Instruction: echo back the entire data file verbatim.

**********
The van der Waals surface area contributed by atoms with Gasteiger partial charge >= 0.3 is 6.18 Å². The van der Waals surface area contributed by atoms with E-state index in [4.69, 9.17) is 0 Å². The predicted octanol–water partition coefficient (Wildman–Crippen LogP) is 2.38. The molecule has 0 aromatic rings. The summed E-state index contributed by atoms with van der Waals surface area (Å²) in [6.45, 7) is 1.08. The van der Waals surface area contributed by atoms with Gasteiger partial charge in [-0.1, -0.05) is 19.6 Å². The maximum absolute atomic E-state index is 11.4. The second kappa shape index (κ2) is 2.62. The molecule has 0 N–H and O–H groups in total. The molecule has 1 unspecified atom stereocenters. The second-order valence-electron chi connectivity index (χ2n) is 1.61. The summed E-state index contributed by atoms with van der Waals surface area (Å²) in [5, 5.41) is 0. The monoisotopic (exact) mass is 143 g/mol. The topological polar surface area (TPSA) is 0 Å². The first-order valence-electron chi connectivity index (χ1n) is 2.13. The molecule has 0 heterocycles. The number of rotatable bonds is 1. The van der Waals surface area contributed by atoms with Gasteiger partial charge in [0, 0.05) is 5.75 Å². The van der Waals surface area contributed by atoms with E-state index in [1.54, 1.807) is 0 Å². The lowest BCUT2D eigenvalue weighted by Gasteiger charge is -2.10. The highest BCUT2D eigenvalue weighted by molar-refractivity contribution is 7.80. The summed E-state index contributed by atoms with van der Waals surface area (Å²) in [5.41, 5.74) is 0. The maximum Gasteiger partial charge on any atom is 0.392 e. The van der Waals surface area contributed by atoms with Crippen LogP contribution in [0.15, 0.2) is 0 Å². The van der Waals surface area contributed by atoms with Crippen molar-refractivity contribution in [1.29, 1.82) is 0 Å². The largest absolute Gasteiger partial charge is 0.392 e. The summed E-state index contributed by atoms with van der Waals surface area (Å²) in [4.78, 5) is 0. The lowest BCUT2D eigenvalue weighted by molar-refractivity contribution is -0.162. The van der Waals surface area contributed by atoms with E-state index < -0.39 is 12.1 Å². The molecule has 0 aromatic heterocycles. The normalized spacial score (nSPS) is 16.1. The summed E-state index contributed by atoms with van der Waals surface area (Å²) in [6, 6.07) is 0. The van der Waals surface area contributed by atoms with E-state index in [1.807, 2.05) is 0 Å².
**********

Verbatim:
The van der Waals surface area contributed by atoms with Gasteiger partial charge >= 0.3 is 6.18 Å². The van der Waals surface area contributed by atoms with E-state index in [4.69, 9.17) is 0 Å². The predicted octanol–water partition coefficient (Wildman–Crippen LogP) is 2.38. The molecule has 0 aromatic rings. The summed E-state index contributed by atoms with van der Waals surface area (Å²) in [6.45, 7) is 1.08. The van der Waals surface area contributed by atoms with Gasteiger partial charge in [-0.1, -0.05) is 19.6 Å². The maximum absolute atomic E-state index is 11.4. The second kappa shape index (κ2) is 2.62. The molecule has 0 N–H and O–H groups in total. The molecule has 1 unspecified atom stereocenters. The second-order valence-electron chi connectivity index (χ2n) is 1.61. The summed E-state index contributed by atoms with van der Waals surface area (Å²) in [5, 5.41) is 0. The monoisotopic (exact) mass is 143 g/mol. The topological polar surface area (TPSA) is 0 Å². The first-order valence-electron chi connectivity index (χ1n) is 2.13. The molecule has 0 heterocycles. The number of rotatable bonds is 1. The van der Waals surface area contributed by atoms with Gasteiger partial charge in [0, 0.05) is 5.75 Å². The van der Waals surface area contributed by atoms with E-state index in [1.54, 1.807) is 0 Å². The lowest BCUT2D eigenvalue weighted by Gasteiger charge is -2.10. The highest BCUT2D eigenvalue weighted by molar-refractivity contribution is 7.80. The summed E-state index contributed by atoms with van der Waals surface area (Å²) in [5.41, 5.74) is 0. The maximum Gasteiger partial charge on any atom is 0.392 e. The van der Waals surface area contributed by atoms with Crippen LogP contribution in [0.15, 0.2) is 0 Å². The van der Waals surface area contributed by atoms with Crippen molar-refractivity contribution in [1.29, 1.82) is 0 Å². The largest absolute Gasteiger partial charge is 0.392 e. The summed E-state index contributed by atoms with van der Waals surface area (Å²) in [4.78, 5) is 0. The lowest BCUT2D eigenvalue weighted by molar-refractivity contribution is -0.162. The van der Waals surface area contributed by atoms with E-state index < -0.39 is 12.1 Å². The molecule has 0 aromatic heterocycles. The normalized spacial score (nSPS) is 16.1. The summed E-state index contributed by atoms with van der Waals surface area (Å²) in [6, 6.07) is 0. The van der Waals surface area contributed by atoms with E-state index in [1.807, 2.05) is 0 Å².